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Spokane, Washington  Est. May 19, 1883

Washington Senate bills target workplace sexual harassment

Sen. Karen Keiser, D-Ken, applauds alongside fellow senators at the Capitol Friday, June 30, 2017, in Olympia, Wash. Keiser is the sponsor of a package of bills cracking down on sexual misconduct in the workplace. (Ted S. Warren / AP)

OLYMPIA – During Melissa Taylor’s first job after college, a senior executive offered her and other female colleagues money to go to a strip club after they had gone out to dinner.

“He offered me, and these other women, the equivalent of 10 percent of my monthly salary to go to a strip club,” she told the Senate Labor and Commerce Committee Wednesday. “I spent the rest of my four years at this company avoiding that executive and trying to avoid situations like that.”

The effort could have been better spent on her job, said Taylor, a Seattle resident and one of the women to testify in support of a package of bills cracking down on sexual misconduct in the workplace.

The bills, sponsored by Sen. Karen Keiser, D-Kent, would require employers to adopt more anti-harassment policies and aid victims reporting sexual harassment.

In a later interview with The Spokesman-Review, Keiser said it is long past time to take action regarding workplace sexual misconduct.

“I’ve been looking at this issue, and been aware of this issue, and when I was younger (I) experienced this issue,” she said. “I’m just tired of not seeing real change in the workplace.”

One bill would require the Human Rights Commission to create model policies to prevent sexual assault or harassment in the workplace, which would be posted on the commission and Department of Labor and Industries websites.

The bill comes after several legislators were accused of sexual misconduct in 2017. Keiser, who has promised to push for public disclosure of complaints filed against lawmakers, said the bill would apply to the Legislature and other public agencies.

“I am sure we will not exempt ourselves,” she said.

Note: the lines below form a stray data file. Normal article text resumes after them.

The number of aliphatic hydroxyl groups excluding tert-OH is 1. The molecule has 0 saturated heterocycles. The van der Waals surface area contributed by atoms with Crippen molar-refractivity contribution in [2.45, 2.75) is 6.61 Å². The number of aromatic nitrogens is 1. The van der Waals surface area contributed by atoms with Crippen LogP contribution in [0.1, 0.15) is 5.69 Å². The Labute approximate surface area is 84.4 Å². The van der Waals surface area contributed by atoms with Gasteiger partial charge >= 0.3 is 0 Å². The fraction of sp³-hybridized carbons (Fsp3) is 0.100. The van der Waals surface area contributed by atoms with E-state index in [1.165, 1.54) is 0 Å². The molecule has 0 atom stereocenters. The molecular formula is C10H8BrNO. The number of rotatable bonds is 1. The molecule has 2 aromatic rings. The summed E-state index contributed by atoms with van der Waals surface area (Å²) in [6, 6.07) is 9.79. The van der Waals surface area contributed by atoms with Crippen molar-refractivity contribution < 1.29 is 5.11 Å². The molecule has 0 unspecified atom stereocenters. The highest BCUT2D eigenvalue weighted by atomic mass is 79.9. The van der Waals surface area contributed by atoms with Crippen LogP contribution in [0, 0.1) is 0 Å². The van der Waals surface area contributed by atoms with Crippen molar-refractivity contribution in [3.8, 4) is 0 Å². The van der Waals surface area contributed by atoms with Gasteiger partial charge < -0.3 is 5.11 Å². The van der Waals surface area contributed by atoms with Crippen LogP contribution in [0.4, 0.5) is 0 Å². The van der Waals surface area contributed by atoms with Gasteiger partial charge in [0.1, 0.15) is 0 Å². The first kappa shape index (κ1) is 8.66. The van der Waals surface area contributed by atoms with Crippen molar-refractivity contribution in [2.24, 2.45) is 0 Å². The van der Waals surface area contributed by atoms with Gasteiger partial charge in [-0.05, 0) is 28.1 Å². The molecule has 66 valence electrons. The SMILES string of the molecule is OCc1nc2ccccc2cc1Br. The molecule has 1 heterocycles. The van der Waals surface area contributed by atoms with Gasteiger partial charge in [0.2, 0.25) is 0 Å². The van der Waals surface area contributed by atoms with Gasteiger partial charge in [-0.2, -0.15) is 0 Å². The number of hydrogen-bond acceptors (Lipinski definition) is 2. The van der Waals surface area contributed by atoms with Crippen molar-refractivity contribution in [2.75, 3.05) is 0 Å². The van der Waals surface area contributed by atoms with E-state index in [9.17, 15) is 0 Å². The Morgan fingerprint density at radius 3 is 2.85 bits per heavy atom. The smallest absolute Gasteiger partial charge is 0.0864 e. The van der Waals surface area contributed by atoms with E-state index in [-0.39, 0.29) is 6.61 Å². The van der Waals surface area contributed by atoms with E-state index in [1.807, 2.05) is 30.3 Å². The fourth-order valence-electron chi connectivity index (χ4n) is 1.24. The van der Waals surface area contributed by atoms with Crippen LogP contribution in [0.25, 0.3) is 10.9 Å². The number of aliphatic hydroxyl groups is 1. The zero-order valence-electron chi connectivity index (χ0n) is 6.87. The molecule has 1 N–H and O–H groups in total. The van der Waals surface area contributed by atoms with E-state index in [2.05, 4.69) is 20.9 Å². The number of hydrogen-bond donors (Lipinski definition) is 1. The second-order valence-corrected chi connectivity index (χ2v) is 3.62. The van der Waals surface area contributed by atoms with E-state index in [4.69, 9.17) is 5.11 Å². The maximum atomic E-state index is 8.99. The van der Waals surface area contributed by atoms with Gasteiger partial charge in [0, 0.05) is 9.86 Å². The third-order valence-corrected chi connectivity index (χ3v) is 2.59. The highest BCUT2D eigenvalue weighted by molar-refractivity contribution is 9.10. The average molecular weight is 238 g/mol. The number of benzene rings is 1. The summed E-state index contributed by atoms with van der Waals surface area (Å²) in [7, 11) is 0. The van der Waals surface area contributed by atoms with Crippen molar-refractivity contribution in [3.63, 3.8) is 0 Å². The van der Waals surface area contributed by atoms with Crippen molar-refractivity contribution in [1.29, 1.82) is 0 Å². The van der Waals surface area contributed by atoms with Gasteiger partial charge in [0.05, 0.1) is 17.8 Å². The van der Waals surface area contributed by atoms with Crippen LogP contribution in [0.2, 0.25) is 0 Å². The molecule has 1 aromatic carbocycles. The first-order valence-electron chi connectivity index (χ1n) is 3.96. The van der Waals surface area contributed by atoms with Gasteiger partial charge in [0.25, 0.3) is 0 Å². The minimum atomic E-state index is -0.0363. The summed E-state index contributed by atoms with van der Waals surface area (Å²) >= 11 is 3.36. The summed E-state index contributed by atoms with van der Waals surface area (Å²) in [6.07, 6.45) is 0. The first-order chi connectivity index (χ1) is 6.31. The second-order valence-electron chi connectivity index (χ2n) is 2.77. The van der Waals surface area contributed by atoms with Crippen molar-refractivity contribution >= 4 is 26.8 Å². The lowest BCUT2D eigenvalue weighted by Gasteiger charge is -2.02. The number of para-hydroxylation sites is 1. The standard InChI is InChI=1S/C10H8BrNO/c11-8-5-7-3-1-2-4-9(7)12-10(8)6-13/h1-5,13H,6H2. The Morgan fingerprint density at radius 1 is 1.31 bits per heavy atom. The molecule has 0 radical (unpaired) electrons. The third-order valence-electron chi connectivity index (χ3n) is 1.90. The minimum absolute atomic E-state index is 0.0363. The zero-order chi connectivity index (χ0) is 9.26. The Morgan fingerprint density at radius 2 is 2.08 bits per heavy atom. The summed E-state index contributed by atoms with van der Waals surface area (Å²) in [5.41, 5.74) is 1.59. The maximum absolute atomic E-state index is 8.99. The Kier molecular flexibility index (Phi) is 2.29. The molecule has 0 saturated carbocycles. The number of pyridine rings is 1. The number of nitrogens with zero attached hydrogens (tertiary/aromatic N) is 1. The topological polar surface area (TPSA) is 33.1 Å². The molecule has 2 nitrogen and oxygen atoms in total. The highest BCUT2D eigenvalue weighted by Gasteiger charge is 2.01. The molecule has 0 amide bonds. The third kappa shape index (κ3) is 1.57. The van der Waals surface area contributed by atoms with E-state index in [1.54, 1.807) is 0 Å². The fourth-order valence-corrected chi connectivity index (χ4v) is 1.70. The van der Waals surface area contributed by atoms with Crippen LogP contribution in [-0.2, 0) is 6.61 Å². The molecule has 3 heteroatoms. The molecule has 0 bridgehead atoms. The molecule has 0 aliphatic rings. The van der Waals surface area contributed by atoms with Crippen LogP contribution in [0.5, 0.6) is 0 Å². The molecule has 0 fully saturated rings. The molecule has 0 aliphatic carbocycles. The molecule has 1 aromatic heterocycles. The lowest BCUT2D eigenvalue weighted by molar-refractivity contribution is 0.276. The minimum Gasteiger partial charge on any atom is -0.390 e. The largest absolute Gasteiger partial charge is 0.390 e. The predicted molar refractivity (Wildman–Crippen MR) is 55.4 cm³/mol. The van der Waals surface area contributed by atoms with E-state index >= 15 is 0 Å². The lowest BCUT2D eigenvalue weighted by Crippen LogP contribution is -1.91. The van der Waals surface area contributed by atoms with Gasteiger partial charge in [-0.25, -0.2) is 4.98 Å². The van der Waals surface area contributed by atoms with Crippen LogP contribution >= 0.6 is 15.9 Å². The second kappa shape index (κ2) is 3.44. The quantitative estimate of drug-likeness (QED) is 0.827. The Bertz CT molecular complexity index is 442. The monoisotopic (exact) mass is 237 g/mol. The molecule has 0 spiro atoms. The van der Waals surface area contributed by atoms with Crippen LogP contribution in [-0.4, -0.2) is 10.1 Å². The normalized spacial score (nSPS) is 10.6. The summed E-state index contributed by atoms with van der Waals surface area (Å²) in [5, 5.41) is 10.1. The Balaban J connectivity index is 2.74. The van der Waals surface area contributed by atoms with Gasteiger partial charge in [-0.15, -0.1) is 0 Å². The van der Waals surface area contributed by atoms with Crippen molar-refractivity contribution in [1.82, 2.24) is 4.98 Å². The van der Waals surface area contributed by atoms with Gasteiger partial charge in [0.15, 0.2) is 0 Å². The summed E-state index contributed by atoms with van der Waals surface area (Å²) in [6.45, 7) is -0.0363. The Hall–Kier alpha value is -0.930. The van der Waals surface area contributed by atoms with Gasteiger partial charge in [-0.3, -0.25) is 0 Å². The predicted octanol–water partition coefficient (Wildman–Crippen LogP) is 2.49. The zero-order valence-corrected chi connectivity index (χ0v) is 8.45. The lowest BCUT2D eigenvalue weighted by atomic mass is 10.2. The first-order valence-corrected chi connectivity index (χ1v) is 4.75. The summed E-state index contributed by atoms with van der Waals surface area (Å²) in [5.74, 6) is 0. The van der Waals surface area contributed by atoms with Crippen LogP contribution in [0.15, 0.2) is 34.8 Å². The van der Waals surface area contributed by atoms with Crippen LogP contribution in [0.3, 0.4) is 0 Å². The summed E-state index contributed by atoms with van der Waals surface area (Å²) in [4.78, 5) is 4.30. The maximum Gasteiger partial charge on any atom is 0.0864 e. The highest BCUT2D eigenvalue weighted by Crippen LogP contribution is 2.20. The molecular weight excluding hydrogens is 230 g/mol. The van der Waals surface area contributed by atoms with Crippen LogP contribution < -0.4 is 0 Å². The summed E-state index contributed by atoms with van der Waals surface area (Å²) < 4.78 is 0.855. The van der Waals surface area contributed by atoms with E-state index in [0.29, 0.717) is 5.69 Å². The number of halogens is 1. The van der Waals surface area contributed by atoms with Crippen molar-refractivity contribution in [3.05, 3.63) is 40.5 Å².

The bill provides an anonymous reporting system for victims of sexual misconduct in the workplace, she said.

Barbara Baker, commissioner for the Washington Department of Fish and Wildlife, said it would provide resources for directors who lack expertise in sexual misconduct policies.

Multiple allegations of sexual harassment and sexual assault within the WDFW were revealed in 2017 after several news outlets filed public records requests.

Two other bills would support employees who make sexual misconduct complaints.

One would make any employment contract that says a worker doesn’t have the right to file a sexual misconduct complaint unenforceable. The other would prohibit nondisclosure agreements for sexual harassment or assault as a condition for employment, and ban employers from retaliating against employees who file complaints.

Katie Chamberlain, an attorney with the Washington Employment Lawyers Association, said the organization fully supports the intention of all three bills, but that the two that address employee complaints should include other forms of harassment, such as race or religion. This way, she said, employers could not use the new legislation as an excuse for nonsexual types of harassment.

The state also has to be careful not to make certain kinds of employment contracts unenforceable, she said, and hurt employees who rely on a contract to get paid.

Terri Lindeke, a workplace sexual harassment victim, spoke in favor of all three bills and said finding a voice to address sexual misconduct has not gotten easier in the years since she experienced it decades ago.

“It was unwanted, however, I had no tools to prevent it,” Lindeke, of Burien, said of the harassment she experienced. “Even though I was the victim, I feared losing my job.”

Now retired, Lindeke said her daughter faces the same sexual harassment she did.

“My own daughter is the victim of workplace sexual harassment,” she said. “We have an obligation to make workplaces safe environments that will foster dignity and acceptance.”